Groups of Four Max!!!!!! Abnormal Psychology Wednesday Monday Tuesday Wednesday Thursday Learning Goal One: Define personality and summarize the psychoanalytic perspectives.
Due Wednesday!!!!!!!!!!!!!!!!!!!!! Learning Goal Four: Discuss the personological and life story perspective. Chapter 12 Personality Goal Six: Discuss the biological perspectives. Learning Goal Eight: Summarize how personality relates to health and wellness. Make Note cars but I will not check them!!!!!!! Erik Erikson Homework: Read Chapter 11 section 1 and take detailed notes. Development ProjectPsycholog1.
Due Next Tuesday! Chapter 9 Human Development Introduction. Due Tuesday Chapter 9Human DevelopmentName. Unit 7 — Cognitive Development Notes. Unit 7 — Social Development. Unit 7- Physical Development Notes 2. Also begin your group project due in one week, why wait!
Friday Finish Presentations if need be. Read Chapter 11 section 1 and take detailed notes. Posted in Uncategorized Happy New Year! In Packet. The meaningful life is a road worth traveling Friday It's one thing to classically condition a dog to salivate at the sound of a tone, or a child to fear moving cars.
To teach an elephant to walk on its hind legs or a child to say please, we turn to operant conditioning.
Classical conditioning and operant conditioning are both forms of associative learning, yet their difference is straightforward: Classical conditioning forms associations between stimuli a CS and the US it signals. It also involves respondent behavior - actions that are automatic responses to a stimulus such as salivating in response to meat powder and later in response to a tone.
In operant conditioningorganisms associate their own actions with consequences. Actions followed by reinforcers increase; those followed by punishers often decrease. Behavior that operates on the environment to produce rewarding or punishing stimuli is called operant behavior.
Skinner's Experiments. Skinner was a college English major and an aspiring writer who, seeking a new direction, entered psychology graduate school. He went on to become modern behaviorism's most influential and controversial figure. Skinner's work elaborated on what psychologist Edward 1. Using Thorndike's law of effect as a starting point, Skinner developed a behavioral technology that revealed principles of behavior control.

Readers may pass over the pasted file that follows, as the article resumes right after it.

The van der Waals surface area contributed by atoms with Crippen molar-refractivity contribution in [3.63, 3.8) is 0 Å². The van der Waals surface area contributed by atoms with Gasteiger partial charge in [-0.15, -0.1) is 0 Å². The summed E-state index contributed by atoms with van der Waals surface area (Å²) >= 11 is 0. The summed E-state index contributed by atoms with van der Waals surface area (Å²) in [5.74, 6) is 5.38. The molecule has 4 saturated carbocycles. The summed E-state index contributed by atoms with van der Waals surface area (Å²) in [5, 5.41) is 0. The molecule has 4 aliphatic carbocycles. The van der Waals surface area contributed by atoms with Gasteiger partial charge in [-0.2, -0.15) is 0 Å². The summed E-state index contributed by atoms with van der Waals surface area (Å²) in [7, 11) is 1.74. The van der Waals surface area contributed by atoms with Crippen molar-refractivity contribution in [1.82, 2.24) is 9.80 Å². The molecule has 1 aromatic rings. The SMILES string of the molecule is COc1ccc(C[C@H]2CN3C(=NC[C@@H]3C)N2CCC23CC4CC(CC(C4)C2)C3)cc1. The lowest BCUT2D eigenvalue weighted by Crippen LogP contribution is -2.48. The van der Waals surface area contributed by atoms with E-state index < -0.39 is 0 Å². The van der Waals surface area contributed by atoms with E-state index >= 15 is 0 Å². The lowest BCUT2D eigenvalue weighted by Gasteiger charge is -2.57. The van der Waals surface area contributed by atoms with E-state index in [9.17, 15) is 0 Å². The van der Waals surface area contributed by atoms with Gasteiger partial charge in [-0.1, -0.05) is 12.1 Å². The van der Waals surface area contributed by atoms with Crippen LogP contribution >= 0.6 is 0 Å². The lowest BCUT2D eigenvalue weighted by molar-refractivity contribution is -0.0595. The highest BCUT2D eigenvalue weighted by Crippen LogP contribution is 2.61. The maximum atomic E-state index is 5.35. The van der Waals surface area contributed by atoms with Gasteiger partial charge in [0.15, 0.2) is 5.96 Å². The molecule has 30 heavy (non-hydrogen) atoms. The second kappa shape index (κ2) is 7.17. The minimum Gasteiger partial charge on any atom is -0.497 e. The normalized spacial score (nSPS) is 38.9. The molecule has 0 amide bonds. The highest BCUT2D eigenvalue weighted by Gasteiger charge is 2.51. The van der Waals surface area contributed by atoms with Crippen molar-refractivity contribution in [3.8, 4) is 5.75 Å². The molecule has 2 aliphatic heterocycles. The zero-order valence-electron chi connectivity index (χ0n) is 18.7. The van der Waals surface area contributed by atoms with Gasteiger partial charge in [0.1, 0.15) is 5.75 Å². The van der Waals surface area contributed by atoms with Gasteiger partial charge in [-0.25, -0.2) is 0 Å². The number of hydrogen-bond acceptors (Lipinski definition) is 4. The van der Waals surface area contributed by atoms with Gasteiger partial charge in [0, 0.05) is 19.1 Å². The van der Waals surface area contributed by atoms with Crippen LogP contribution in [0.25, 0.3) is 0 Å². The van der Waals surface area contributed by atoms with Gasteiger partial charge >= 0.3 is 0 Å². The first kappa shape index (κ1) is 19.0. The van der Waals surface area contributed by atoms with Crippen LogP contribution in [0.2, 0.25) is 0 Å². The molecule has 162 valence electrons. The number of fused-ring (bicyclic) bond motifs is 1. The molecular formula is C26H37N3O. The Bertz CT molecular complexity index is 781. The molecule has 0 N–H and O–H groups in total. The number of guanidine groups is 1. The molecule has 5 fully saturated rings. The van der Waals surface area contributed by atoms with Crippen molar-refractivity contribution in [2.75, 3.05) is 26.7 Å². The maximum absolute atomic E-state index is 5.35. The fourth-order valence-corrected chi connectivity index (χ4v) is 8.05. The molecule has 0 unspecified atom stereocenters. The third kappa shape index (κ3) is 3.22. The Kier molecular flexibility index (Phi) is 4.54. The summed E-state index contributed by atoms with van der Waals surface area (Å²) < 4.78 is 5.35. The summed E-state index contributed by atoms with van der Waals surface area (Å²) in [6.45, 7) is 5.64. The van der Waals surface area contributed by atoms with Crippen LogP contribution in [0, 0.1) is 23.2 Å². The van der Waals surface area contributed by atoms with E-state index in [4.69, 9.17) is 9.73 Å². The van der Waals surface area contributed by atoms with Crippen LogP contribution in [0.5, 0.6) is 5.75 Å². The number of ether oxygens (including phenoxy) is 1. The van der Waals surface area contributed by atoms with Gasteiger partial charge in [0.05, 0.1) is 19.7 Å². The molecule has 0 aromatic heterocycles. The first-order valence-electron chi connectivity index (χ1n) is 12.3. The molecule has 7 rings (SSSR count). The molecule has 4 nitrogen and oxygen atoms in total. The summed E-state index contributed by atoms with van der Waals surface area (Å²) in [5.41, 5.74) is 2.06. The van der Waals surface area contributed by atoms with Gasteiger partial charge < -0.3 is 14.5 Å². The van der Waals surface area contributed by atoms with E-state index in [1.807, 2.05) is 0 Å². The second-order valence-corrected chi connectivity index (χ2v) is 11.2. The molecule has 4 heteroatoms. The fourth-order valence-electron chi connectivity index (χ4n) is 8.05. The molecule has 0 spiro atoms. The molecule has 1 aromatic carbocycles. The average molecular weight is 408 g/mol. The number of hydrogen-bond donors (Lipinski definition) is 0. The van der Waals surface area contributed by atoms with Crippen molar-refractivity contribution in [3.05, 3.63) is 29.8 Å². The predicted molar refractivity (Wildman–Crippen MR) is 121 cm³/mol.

These principles also enabled him to teach pigeons such unpigeon-like behaviors as walking in a figure 8, playing Ping-Pong, and keeping a missile on course by pecking at a screen target. The box has a bar a lever that an animal presses-or a key a disc the animal pecks-to release a reward of food or water. It also has a device that records these responses.
This design creates a stage on which rats and others animals act out Skinner's concept of reinforcement : any event that strengthens increases the frequency oD a preceding response. What is reinforcing depends on the animal and the conditions. For people, it may be praise, attention, or a paycheck. For hungry and thirsty rats, food and water work well. Skinner's experiments have done far more than teach us how to pull habits out of a rat.
They have explored the precise conditions that foster efficient and enduring learning. Shaping Behavior. Imagine that you wanted to condition a hungry rat to press a bar. Like Skinner, you could tease out this action with shapinggradually guiding the rat's actions toward the desired behavior. First, you would watch how the animal naturally behaves, so that you could build on its existing behaviors.
You might give the rat a bit of food each time it approaches the bar. Once the rat is approaching regularly, you would give the food only when it moves close to the bar, then closer still. Finally, you would require it to touch the bar to get food. With this method of successive approximations, you reward responses that are ever-closer to the final desired behavior, and you ignore all other responses.
By making rewards contingent on desired behaviors, researchers and animal trainers gradually shape complex behaviors. Shaping can also help us understand what nonverbal organisms perceive. Can a dog distinguish red and green?
Can a baby hear the difference between lower-and higherpitched tones?One of the many different ways in which people can learn is through a process known as operant conditioning also known as instrumental conditioning. The type of reinforcement used can play an important role in how quickly a behavior is learned and the overall strength of the resulting response. Psychologist B. Skinner is considered the father of this theory.